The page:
A source of noise, which is literally omnipresent, is thermal noise. Due to the discrete nature of electric charge carriers, the voltage across any electrical resistor fluctuates at finite temperature (Johnson noise). The variance of the fluctuations at rest is where is the Boltzmann constant, the temperature and the bandwidth of the system. Since neuronal dynamics is described by an equivalent electrical circuit containing resistors (cf. Chapter 2), the neuronal membrane potential fluctuates as well. Fluctuations due to Johnson noise are, however, of minor importance compared to other noise sources in neurons (327).
Another source of noise that is specific to neuronal cells and present already in an isolated neuron arises from the finite number of ion channels in a patch of neuronal membrane. Most ion channels have only two states: they are either open or closed. The electrical conductivity of a patch of membrane for ion type is proportional to the number of open ion channels. For a given constant membrane potential , a fraction of ion channel of type is open on average. The actual number of open channels fluctuates around where is the total number of ion channels of type in that patch of membrane; see Fig. 2.5 in Chapter 2.
The formulation of the Hodgkin-Huxley equations in terms of ion channel conductivities (see Chapter 2) is implicitly based on the assumption of a large number of ion channels so that fluctuations can be neglected. Since, in reality, is finite, the conductivity fluctuates and so does the potential. If the membrane potential is close to the threshold, channel noise can be critical for the generation of action potentials. Models that take the finite number of ion channels into account, can reproduce the observed variability of real neurons with intracellular stimulation (456; 96). In particular, they show little spike jitter if the input current is rapidly changing, but are less reliable if the input current is constant.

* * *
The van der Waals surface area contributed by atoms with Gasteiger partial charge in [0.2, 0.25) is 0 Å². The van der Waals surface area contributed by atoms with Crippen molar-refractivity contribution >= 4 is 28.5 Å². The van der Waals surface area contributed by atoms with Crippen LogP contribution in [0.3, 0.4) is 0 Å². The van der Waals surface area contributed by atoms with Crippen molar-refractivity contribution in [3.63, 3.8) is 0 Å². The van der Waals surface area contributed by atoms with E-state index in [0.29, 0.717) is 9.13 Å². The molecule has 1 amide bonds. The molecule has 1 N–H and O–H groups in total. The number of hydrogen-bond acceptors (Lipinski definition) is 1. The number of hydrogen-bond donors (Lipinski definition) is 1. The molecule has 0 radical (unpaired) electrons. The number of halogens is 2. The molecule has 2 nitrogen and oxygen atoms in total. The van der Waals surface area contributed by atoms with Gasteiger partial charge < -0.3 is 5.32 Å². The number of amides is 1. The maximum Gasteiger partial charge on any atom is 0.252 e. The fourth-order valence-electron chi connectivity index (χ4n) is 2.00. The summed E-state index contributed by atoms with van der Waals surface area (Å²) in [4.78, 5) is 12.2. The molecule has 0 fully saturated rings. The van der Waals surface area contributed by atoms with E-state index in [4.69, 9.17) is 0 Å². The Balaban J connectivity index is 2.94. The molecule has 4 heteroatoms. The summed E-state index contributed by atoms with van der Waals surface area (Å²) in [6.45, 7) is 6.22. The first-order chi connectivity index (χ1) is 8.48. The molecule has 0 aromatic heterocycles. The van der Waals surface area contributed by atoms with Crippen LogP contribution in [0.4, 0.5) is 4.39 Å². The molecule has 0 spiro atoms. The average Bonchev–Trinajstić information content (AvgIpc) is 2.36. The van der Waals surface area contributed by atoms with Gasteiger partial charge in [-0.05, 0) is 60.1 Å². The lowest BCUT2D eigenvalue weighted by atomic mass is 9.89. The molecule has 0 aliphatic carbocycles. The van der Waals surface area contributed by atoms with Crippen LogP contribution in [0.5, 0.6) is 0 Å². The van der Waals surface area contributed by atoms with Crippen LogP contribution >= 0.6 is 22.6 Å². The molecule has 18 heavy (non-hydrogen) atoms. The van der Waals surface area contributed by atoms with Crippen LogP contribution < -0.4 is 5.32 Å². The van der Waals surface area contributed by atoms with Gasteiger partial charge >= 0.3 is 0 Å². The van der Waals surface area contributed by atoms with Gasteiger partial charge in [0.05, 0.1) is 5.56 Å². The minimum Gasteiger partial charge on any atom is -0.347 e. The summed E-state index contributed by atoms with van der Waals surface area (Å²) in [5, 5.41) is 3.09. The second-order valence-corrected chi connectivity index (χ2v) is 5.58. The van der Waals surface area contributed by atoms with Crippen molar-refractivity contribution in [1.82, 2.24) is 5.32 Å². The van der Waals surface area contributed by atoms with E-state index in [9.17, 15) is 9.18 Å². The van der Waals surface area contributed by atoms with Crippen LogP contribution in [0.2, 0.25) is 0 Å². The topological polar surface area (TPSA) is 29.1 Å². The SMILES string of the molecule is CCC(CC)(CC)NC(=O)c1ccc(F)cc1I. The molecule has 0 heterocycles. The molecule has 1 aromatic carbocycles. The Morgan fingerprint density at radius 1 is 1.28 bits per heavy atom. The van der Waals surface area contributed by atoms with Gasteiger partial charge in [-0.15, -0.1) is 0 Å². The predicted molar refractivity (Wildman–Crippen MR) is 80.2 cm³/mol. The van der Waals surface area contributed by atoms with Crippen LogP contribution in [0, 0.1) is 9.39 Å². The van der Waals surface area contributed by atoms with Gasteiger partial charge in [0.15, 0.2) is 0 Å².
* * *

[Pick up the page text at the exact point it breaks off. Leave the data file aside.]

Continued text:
Apart from intrinsic noise sources at the level of an individual neuron there are also sources of noise that are due to signal transmission and network effects (extrinsic noise). Synaptic transmission failures, for instance, seem to impose a substantial limitation to signal transmission within a neuronal network. Experiments with double electrode recordings from two synaptically connected neurons suggest that only 10–30 percent of presynaptic spikes generate a postsynaptic response (218; 330).
Finally, an important part of the irregularity of neuronal spiking during spontaneous activity seems to be due to properties of the network – even if the network itself is completely deterministic. Model studies show that networks of excitatory and inhibitory neurons with fixed random connectivity can produce highly irregular spike trains – even in the absence of any source of noise. An example of variability in a deterministic network of leaky integrate-and-fire neurons with random excitatory and inhibitory interactions is shown in Fig. 7.5. We will discuss the underlying mechanisms in Part III of this book (see Sections 12.3.4 and LABEL:section-irregular-oscillations). As a result of the network activity, each neuron receives as input an irregular spike sequence that can be described as stochastic spike arrival; cf. Chapter 8. The difference between the large variability of neurons in vivo compared to the variability during intracellular stimulation in vitro can therefore be, at least partially, attributed to network effects.